endangers not only water resources
                                                                                                                                   and ecosystems, but humans and their
                                                                    6 The world is facing changes at a                             livelihoods as well. It is not well
      represents recommendations from
                                                                   faster rate than ever seen before. These                        understood within political arenas that
      experts from throughout the world and
                                                                   changes such as population growth,                              water resources are among the important
      is not intended to be a binding document
                                                                   migration, urbanization, land-use                               factors that drive the current changes,
      for governments but has two major
                                                                   changes and climate variability/                                affecting nations as well as local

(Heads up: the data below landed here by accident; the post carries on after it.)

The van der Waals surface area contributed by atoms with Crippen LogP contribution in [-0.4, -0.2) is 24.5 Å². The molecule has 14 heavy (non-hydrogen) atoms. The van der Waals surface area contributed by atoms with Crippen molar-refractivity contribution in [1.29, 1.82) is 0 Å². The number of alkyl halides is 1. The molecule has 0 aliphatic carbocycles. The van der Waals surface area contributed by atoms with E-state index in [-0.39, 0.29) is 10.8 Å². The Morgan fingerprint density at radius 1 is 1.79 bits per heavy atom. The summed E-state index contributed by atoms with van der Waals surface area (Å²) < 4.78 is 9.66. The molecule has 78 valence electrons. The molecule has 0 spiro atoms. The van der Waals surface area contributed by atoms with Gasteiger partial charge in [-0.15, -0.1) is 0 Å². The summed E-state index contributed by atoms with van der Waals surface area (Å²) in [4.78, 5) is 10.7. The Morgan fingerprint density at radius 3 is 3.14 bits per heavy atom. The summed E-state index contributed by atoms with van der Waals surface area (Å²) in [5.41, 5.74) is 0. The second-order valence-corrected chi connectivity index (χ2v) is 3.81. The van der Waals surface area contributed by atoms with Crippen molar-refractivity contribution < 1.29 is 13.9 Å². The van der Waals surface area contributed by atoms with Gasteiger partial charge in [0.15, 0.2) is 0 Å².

change will drive the way in which                              communities. This adds to the already
                                                                   water resources need to be managed in                           high impact of polluted water affecting
        • To help and guide governments
                                                                   the future. They also call for concrete                         billions of people as well as ecosystems.
        to adjust their priorities and                
                                                                   contributions from water policies and                           With the onset of global changes, the
        actions plans according to the
                                                                   actions to help the world cope with                             world must confront these issues
        difficulties they face; and
                                                                   these changes. While climate change                             urgently so as not to let both lives and